August 16, 2004
Cuneiform or be cast out
Posted by John Hood at 9:47 PM
Let's continue the "Locker Room History of Mesopotamia" with this bit of prose from The Babylonians, a somewhat-misleadingly titled book that has become my bedtime reading this month. The book actually tells the entire story of the region, from prehistoric times to the onset of the Persian Empire.
The so-called "Third Dynasty of Ur" began in 2113 BCE -- several hundreds years after the tax revolt I wrote about recently -- with the restoration of Sumerian-speaking kings after the rule of Sargon (a Semite) and a period of outside invasion. Apparently, the new rulers were highly bureaucratic, as evidenced by the fact that archaeologists have found hundreds of thousands of tables of cuneiform (the Mesopotamian writing system that had a reed stylus making wedge shapes in clay). Most of the tablets have governmental decrees, business transactions, or economic data on them. There are so many that the contents of few have yet been published.
When I say "bureaucratic," I mean it:
Documentation became obsessive. Everything had to be documented, such as, on one tablet, an exact count of a certain kind of fish (2,740 of them) delivered as food for the temple dogs. Two sheep, dead from natural causes, were regarded as a matter requiring record. There was even documents recording that there was nothing to record.
Much as this sounds like it should be read in the voice of John Cleese.
UNC-Charlotte prof not crying in the wilderness
Posted by John Hood at 7:39 PM
James Tabor, a religious studies professor at UNC-Charlotte, shows up occasionally on the History Channel programs I like to watch (never, never let anybody tell you there's nothing to watch on television -- they either lack cable/satellite or are woefully misinformed). Now Tabor has a new claim to fame: the excavation of a cave in Israel where John the Baptist may have annointed his disciples and spent much of his time during his ministry.
Posted by George Leef at 12:04 AM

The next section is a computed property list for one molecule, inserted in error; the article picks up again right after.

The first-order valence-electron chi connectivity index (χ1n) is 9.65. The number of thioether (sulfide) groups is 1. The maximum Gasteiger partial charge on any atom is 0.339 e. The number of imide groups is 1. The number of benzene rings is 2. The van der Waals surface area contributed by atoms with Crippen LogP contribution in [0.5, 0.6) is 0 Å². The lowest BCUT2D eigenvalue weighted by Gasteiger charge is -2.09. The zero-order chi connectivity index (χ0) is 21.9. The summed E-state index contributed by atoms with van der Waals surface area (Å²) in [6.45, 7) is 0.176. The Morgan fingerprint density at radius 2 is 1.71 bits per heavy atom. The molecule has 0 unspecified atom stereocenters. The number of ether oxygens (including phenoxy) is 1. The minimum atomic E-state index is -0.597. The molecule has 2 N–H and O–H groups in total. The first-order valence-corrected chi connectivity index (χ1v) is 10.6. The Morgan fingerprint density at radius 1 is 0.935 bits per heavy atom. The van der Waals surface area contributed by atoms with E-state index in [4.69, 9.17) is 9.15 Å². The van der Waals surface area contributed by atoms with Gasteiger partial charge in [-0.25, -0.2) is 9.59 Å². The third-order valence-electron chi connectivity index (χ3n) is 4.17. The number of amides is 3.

Just today, I saw that a book has recently book published with the remarkably whiny title "Why is Corporate America Bashing Our Public Schools?" Well, one reason might just be that kids graduate without knowing as much about math as fourth graders used to. Linda Shrock Taylor makes a terrific attack on the prevalence of "fuzzy math" in this article.
Compassion and Price Gouging (corrected)
Posted by Dr. Karen Y. Palasek at 11:27 AM
Want the quickest possible relief from the effects of a natural disaster? Price gouging is the answer.
Hurricane Charley has devastated vast areas of Florida, creating a need for all kinds of repair and emergency materials. Predictably, the politics of price controls has reared its head, and is ready to create a second and third round of victims of the hurricane's blast.
Merchants are now to be prosecuted for price gouging--a pejorative term for selling goods at prices higher than they were prior to the hurricane's wreckage. Preventing prices from rising is a false remedy, as James Doti points out so well in The Market Economy: A Reader. Doti details his own experience during one of Chicago’s worst snowstorms, as weather-bound residents and grocers tried to keep provisions from running out before normal supply schedules could be restored. We may want to impute evil, greedy motives to these folks, but regardless of their moral status, higher prices are the right, and compassionate, route to follow.
Right now, higher prices in Florida reflect intense scarcity and the urgency of the demand for basic needs. Anti-price gouging laws will cause Floridians, many newly (and truly) homeless, to suffer needless extra delay in recovering property and reestablishing their basic as well as extended needs. Why? Suppliers outside Florida will be less able to respond to thier needs under price controls, and government will be deciding who is "needy" or "most needy," rather than the individuals who are directly affected by the disaster. Just ask the victims of Floyd, some of whom waited years for promised government aid in restoring their homes and property, how efficiently the process went.
Are merchants who "jack up" (another pejorative term) prices after a disaster following a path of greed, or good economic sense? Perhaps both, but good economic sense for sure. If we let the market do its work, supplies will race to the scene.
Many victims will need charity in the meanwhile, and agencies like the the American Red Cross, and other civic and church outreach efforts exist precisely because markets can't cover that part of the job.